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I think I got myself into a sticky situation. I have worked at the ltc I am in for about 5 months as a perdiem. We have a FT LPN who has a real attitude problem. She curses and yells at anyone in her way. One night I was doing a treatment on a patient, and she started talking about this nurse. She said "this nurse" did a treatment on her the previous night and ripped off the old bandage until it hurt, yelled at the resident because she couldn't "help" this nurse more, and put a bandage on too tight (the resident ended up cutting it off herself). This resident, by the way, is alert and oriented x3. The resident then proceeded to tell me, "I think she tries to hurt me". I told the resident to speak to the director about this. Well, in speaking to the director myself (about a different matter), I told her about this incident because it was eating at me. I also told another nurse who was on duty at the same time that night, and she advised me to speak to the DON. The DON asked me if I would put it in writing. I felt compelled to do so, or it would look like I made it up. I want to be on the side of the residents, it's their home. But, now I am afraid this nurse will come after me. Did I do the right thing, or do you just turn the other way?

You did the right thing--and NO, you can't just turn the other way. No one should when a resident is being abused, and this sounds like a case of resident abuse. I wonder how she's treating the people with dementia who can't communicate what's happening, or how she's treating people when no one else is around. People who abuse shouldn't be allowed to take care of vulnerable people.

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ktwlpn is a LPN, RN and specializes in Med Surg, Homecare, Hospice.

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But, now I am afraid this nurse will come after me. Did I do the right thing, or do you just turn the other way?
You certainly did the right thing-that resident is someone's loved one.She could be your mother,my grandmother or- heaven forbid-ME someday....What you did takes courage and sadly too often many of us tend to look the other way.I'm sure this nurse has been a problem for along time-this is not news to your DON.That's why she sopke with you about putting everything in writing.She has to establish a paper trail so she can start progressive discipline and eventually get rid of this nurse is these things are true.If she confronts you which I doubt she'll do make sure you have a witness.If she strikes at you call the police. Do not be afraid-people get what is coming to them. Karma rocks....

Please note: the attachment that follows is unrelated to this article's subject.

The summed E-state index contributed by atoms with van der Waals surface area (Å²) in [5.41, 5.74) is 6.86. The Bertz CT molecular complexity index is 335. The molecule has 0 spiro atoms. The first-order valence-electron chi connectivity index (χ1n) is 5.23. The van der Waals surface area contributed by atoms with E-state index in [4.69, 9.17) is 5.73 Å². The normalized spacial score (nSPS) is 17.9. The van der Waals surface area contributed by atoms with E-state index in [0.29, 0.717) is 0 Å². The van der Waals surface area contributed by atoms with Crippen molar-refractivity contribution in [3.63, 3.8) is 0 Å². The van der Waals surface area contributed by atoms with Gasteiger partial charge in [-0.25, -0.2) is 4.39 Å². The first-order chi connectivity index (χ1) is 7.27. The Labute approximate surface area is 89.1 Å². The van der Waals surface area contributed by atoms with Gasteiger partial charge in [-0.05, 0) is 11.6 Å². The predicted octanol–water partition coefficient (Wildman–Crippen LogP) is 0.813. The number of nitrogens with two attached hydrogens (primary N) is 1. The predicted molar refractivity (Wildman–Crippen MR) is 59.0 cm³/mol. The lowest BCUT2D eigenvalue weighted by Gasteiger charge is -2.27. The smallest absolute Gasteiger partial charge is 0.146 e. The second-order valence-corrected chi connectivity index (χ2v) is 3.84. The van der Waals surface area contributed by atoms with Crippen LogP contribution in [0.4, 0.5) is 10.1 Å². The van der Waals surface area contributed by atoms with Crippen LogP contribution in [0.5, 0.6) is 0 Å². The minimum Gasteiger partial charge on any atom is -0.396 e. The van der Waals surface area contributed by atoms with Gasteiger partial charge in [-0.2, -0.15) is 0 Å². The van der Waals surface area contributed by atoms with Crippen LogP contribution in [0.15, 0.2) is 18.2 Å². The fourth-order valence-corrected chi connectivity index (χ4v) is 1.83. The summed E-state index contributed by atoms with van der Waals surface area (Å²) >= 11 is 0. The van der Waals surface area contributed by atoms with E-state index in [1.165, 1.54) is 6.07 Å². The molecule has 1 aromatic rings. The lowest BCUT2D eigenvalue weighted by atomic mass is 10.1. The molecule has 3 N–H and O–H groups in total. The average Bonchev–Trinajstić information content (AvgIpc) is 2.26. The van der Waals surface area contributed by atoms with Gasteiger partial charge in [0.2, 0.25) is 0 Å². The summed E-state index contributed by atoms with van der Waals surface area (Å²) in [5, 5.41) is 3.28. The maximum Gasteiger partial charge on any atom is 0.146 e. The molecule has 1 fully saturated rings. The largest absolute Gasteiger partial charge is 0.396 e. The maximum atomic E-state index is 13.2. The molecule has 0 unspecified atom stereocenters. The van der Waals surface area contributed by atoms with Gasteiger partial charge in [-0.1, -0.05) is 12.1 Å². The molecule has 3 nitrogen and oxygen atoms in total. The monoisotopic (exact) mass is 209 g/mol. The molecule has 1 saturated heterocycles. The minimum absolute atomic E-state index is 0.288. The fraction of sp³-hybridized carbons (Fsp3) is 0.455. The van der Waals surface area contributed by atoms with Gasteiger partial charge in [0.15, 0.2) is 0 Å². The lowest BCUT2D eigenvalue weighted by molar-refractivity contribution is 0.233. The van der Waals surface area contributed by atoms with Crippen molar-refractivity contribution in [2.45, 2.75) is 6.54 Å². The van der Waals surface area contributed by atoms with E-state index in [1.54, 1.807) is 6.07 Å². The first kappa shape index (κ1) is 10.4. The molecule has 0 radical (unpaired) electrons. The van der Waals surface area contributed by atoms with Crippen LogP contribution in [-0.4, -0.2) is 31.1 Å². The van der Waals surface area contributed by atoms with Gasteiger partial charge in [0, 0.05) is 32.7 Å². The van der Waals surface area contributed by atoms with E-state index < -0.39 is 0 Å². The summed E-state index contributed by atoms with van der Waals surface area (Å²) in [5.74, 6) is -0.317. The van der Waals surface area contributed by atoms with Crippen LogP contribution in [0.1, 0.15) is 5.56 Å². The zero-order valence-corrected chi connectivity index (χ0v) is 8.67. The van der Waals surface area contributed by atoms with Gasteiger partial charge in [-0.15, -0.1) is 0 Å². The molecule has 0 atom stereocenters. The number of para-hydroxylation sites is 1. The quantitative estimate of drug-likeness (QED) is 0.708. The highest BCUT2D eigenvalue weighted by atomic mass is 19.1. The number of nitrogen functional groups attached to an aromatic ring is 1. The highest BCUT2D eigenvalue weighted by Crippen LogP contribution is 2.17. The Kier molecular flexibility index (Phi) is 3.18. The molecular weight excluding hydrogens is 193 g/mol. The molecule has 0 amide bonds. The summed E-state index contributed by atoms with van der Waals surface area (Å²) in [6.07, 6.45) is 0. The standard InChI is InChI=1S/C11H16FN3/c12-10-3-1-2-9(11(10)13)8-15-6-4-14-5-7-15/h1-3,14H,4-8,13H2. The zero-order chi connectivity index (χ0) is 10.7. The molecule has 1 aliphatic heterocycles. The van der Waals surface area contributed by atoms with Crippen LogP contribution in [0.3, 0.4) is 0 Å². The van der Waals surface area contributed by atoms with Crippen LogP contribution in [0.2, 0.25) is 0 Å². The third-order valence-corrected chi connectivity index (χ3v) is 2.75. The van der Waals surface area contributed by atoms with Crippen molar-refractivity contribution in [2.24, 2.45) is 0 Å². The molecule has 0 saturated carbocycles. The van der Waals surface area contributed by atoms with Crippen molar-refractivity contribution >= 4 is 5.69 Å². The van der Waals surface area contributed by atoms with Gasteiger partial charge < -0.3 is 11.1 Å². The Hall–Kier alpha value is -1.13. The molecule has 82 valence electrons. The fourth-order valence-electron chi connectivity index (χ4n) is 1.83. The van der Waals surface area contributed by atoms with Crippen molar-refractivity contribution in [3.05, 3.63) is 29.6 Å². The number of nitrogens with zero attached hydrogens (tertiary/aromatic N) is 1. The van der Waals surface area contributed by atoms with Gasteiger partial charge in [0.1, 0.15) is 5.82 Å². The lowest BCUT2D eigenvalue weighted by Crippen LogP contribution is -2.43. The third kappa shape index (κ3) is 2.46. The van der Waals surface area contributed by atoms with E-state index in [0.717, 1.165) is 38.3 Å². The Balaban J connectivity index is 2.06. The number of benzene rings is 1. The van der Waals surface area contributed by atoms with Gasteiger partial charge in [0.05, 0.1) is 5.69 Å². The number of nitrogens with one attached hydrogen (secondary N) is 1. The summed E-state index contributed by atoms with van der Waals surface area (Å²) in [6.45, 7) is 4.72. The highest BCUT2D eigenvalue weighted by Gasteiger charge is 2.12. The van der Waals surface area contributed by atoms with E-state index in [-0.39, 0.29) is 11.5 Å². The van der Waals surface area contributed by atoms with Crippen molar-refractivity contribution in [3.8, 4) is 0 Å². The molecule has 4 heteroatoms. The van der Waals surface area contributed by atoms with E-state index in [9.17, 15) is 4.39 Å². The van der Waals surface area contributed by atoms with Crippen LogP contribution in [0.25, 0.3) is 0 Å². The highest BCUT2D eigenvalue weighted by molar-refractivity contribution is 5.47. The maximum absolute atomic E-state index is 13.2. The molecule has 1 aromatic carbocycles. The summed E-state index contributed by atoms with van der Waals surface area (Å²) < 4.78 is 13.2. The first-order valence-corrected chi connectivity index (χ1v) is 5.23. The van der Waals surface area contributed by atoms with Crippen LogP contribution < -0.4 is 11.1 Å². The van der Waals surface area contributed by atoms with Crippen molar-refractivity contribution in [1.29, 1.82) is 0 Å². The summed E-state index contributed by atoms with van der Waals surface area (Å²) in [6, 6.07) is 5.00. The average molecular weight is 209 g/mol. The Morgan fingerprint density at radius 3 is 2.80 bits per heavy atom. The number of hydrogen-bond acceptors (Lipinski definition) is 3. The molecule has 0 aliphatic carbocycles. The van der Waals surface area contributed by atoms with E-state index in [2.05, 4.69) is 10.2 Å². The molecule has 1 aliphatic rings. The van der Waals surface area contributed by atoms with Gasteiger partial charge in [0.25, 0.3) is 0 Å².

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BoopetteRN specializes in LTC since 1972, team leader, supervisor,.

71 Posts; 1,814 Profile Views

i have worked in ltc for 34 years, nurses have to be resident advocates and not allow abuse of any kind. the current trend in ltc is resident choice, and there is a focus on resident's rights. you did the right thing. my facility has a zero tolerance for abuse from anyone including the residents themselves (meaning resident on resident abuse, in that case the abuser is on one on one supervision until they expire or have a change in condition where they are no longer a danger to another resident). when a staff member witnesses any form of abuse, the supervisor is notified. all staff and residents who may have witnessed the event are interviewed. if it is a staff member, he or she must write a statement of what happened in their own words and then they must leave the facility pending a complete investigation, which usually lasts about 24hr. there is then a meeting with the don, and the event is founded or unfounded. in the past year there have been several reports of abuse from other staff and everyone feels comfortable with the process and knows that if they are accused of something, that the investigation will bring out the truth and there have been no hard feelings over these investigations. privacy is very important to our residents, but sometimes bad things happen behind closed doors, so it is so important for staff to watch out for our residents, noting changes in behavior, and statements that may indicate hidden abuse.

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lovingtheunloved has 12 years experience as a ASN, RN and specializes in LTC, home health, critical care.

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It's people like that who give LTC a bad name.

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BoopetteRN specializes in LTC since 1972, team leader, supervisor,.

71 Posts; 1,814 Profile Views

i do not understand what you mean, i believe in empowering residents and staff to improve ltc. by having such an open policy on abuse, everyone staff, residents, families, and consultant staff all understand what an important issue it is, and everyone knows what is tolerated and what is not. abuse is subjective, especially because we all come from different cultures and backgrounds, what may seem to be abusive to me, may not be seen as abuse by someone else, which is why investigations and obtaining statements are so important, that way no one is slandered by a complaint by a person who is upset or vindictive.